Factors driving the expansion of Helichrysum splendidum in Menz-Guassa community conservation area of the Afroalpine ecosystem of Ethiopia

  • Sisay Wube Biodiversity
  • Debissa Lemessa Biodiversity Institute
  • Bikila Warkineh Dullo Plant Biology and Biodiversity
Keywords: Afroalpine Ecosystem; Conservation; Disturbance; Seed Bank; Soil burrows


Background: The rapid expansion of Helichrysum splendidum shrub into Menz-Guassa community conservation area has resulted in the scarcity of Guassa grasses and this has threatened the livelihoods of the local community.
Objective: A field survey was undertaken to examine the effect of human disturbance and soil burrows on the expansion of H. splendidum.
Materials and Methods: Two transects were laid out along altitudinal gradient with a 200 m interval and 15 quadrats (5 m  5 m each) were arranged on each quadrat at every 100 m for data collection on the level of human disturbance, number of soil burrows, and the abundance of H. splendidum. In total, 90 composite soil samples were collected from three soil layers (litter, 0–3 cm and 3–6 cm) from the five subplots (size: 1 m x 1 m each) which were established in the four corners and one in the center of each quadrat. The soil seed bank study was undertaken in the greenhouse and the seedlings grown were identified to the species level the density of which was recorded. The General Linear Model (GLM) was employed to test the effects of human disturbance and soil burrows on the abundance and density of seedlings of H. splendidum.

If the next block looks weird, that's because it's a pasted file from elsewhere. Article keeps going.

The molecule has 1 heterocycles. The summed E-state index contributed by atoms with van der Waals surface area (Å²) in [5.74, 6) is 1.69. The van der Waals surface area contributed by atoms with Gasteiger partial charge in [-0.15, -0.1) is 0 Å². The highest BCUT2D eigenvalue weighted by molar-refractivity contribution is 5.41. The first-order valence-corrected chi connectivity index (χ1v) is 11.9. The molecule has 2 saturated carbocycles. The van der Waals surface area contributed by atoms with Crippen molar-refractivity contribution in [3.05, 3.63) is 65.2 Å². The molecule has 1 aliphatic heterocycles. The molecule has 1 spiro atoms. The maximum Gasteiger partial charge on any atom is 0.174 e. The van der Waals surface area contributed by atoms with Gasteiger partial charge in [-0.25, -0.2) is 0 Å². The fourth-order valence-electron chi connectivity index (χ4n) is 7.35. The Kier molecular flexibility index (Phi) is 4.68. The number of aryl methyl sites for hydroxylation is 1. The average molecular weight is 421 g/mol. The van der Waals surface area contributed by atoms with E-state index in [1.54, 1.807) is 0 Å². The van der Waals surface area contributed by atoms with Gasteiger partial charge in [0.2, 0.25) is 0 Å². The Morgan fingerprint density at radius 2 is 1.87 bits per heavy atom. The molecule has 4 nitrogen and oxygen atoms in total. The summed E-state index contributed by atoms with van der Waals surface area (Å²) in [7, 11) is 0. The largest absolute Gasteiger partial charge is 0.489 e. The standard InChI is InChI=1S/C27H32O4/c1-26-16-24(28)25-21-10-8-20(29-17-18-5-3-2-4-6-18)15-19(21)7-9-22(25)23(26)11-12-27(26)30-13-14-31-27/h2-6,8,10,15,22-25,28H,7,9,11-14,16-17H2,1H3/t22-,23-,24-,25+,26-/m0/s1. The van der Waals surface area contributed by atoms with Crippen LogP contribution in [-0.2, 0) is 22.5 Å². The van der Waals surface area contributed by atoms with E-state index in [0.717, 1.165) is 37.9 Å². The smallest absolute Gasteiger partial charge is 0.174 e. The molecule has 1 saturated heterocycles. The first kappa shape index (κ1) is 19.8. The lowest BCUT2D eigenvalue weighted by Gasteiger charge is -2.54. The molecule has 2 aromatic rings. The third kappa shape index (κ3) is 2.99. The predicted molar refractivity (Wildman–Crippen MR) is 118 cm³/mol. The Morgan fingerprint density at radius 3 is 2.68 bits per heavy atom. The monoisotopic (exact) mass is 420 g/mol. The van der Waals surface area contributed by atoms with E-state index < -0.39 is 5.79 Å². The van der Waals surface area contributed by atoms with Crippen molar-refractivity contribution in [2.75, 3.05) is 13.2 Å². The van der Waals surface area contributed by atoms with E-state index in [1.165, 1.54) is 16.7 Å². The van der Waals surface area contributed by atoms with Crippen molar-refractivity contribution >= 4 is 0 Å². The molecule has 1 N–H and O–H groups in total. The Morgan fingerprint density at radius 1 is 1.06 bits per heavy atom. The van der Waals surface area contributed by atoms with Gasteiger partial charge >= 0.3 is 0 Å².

Results: The results showed that abundance of H. splendidum significantly increased with increasing level of human disturbance, but decreased with the increasing number of soil burrows (P < 0.001). Higher germination density was recorded from soil seed bank with moderate and high levels of human disturbance compared to soil banks with very high levels human disturbance. However, the density of seedlings showed an increasing trend with increasing the number of soil burrows.
Conclusion: Our overall results suggest that human disturbances (i.e., grass cutting and wood collections) and soil burrowing by mole rats are the major drivers of the expansion of H. splendidum and hence mechanisms that halt such process need be sought to restore the cover of Guassa grass on which the livelihoods of the local community largely depend.

Author Biographies

Sisay Wube, Biodiversity

Ethiopian Biodiversity Institute, Addis Ababa, Ethiopia

Department of Plant Biology and Biodiversity Management, Addis Ababa University, Ethiopia

Debissa Lemessa, Biodiversity Institute

Ethiopian Biodiversity Institute, Addis Ababa, Ethiopia

Bikila Warkineh Dullo, Plant Biology and Biodiversity

Department of Plant Biology and Biodiversity Management, Addis Ababa University, Ethiopia


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